2.4Amplex red hydrogen peroxide assay

Hydrogen peroxide levels were measured following C-PAC treatment of EAC and BE cells using the Amplex Red Hydrogen Peroxide/Peroxidase kit according to the manufacturer’s recommendations (ThermoFisher Scientific, Waltham, MA). JHAD1 and OE19 EAC cells were plated at 10E3 and 15E3 cells/well, respectively in 96-well black walled, clear bottom plates (Greiner Bio One, Monroe, NC). CP-C BE cells were plated at 8E3 cells/well in the same plates. Cells adhered for 26–30 h, washed once with PBS and treated for 6 h with vehicle, C-PAC [50–100 μg/mL], the inducer 2,3-Dimethoxy-1,4-naphthoquinone (DMNQ; 20 μM final concentration; Sigma Aldrich, St. Louis, MO) and the inhibitor diethylene triamine pentaacetic acid (DTPA; 100 μM final concentration; Sigma Aldrich, St. Louis, MO). After 6 h, the supernatant was transferred to a new plate and the cells were washed. The cells, the supernatant from the cells and the reaction-no cells in medium were assayed independently for hydrogen peroxide 30 min after addition of the Amplex Red substrate. Fluorescence was measured using the SpectraMax® i3 with excitation/emission wavelengths of 545–590 nm. A minimum of 4 wells were analyzed for each treatment and the data expressed as mean relative fluorescence units ± SEM.

2.5Statistical analysis

GraphPad Prism software was used to evaluate statistical significance using ANOVA with Tukey’s post-hoc test. P-values of <0.05 were considered significant.

3Results and discussion

3.1C-PAC differentially modulates ROS in EAC and BE cells

Excess generation of ROS leads to increased oxidative stress and in turn activates intracellular signaling cascades that can lead to cellular death. Our previous results show that a number of the MAPK proteins differentially altered by C-PAC treatment in EAC cell lines belong to pathways implicated in hypoxia, ROS generation and altered bioenergetics [8]. In addition, cranberry extracts reportedly increase apoptosis of neuroblastoma and ovarian cancer cells in part through ROS generation [6, 39]. To better understand the cell death mechanism elicited by C-PAC, we examined whether C-PAC induced or inhibited ROS following treatment of esophageal cells. We also evaluated the ability of the antioxidant NAC to mitigate these effects. JHAD1, OE33 and OE19 EAC cells were treated for 3 and 6 h with vehicle, C-PAC [25 and 100 μg/ml], and the known ROS inducer TBHP [100 μM], either alone or in combination with NAC [5 mM]. ROS were detected utilizing CellROX® Green fluorescent reagent and the results are presented in Fig. 1A-B. The bar graphs show the percent change in ROS by treatment relative to ROS levels in vehicle treated cells. Numerical representation of the data is located in Table 1.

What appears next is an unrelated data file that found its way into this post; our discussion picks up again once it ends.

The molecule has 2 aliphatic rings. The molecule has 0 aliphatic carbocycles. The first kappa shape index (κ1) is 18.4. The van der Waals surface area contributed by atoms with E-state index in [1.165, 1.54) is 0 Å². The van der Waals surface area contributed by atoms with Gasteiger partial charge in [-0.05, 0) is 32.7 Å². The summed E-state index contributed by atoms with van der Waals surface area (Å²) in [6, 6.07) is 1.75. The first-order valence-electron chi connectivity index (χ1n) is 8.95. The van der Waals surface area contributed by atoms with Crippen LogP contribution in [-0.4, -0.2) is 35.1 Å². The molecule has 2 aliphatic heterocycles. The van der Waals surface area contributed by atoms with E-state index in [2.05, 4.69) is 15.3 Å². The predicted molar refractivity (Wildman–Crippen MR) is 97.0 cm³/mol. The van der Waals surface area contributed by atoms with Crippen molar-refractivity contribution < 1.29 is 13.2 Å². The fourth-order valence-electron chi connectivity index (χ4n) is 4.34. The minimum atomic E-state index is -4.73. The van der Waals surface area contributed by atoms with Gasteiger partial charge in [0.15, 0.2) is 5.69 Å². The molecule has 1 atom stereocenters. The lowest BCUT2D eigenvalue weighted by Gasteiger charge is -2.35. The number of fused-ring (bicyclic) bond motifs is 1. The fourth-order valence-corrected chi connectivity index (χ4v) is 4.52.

Following a 3 h treatment, ROS levels were significantly elevated in OE33 (8.1-fold), JHAD1 (6.0-fold) and OE19 (2.8-fold) cells with C-PAC at 100 μg/mL (Fig. 1A). Fluorescent images on the right side of the panel show significantly increased ROS production following treatment. The pro-oxidant TBHP strongly induced ROS in JHAD1 cells (19.8-fold) which subsequently resulted in rapid cell death by 6 h. The antioxidant NAC mitigated TBHP induced ROS levels in JHAD1 cells at 3 h and 6 h. NAC mitigated the levels of ROS produced in OE19 cells at the low dose of C-PAC [25 μg/mL] by 50%, suggesting that NAC can scavenge free radicals produced from cells by C-PAC. At 6 h, C-PAC [100 μg/mL] treatment significantly induced ROS in JHAD1 (10.8-fold), OE33 (6.2-fold) and OE19 (3.4-fold) cells. ROS was produced in JHAD1 cells treated with the combination of NAC and C-PAC [100 μg/mL] only at the 6 h time point (12.1-fold). The low dose of C-PAC [25 μg/mL] increased ROS levels only in OE19 when compared to vehicle. These results support that C-PAC acts as a pro-oxidant in EAC cells by increasing total ROS levels prior to cell death induction. A dose-dependent increase in the inhibition of viability was observed for C-PAC treated JHAD1 and OE19 over a 24–72 h treatment window [14]. The varying levels of ROS induction may be linked to specific cell death pathways activated by C-PAC. JHAD1 and OE33 cells have the highest levels of ROS induced by C-PAC and these cells die through low levels of apoptosis and high levels of autophagy [8, 14]. Conversely, the magnitude of ROS generation is lower in C-PAC treated OE19 cells, which mainly die through necrosis [8]. Additional research is needed to better understand activation of cell death pathways in the context of ROS induction.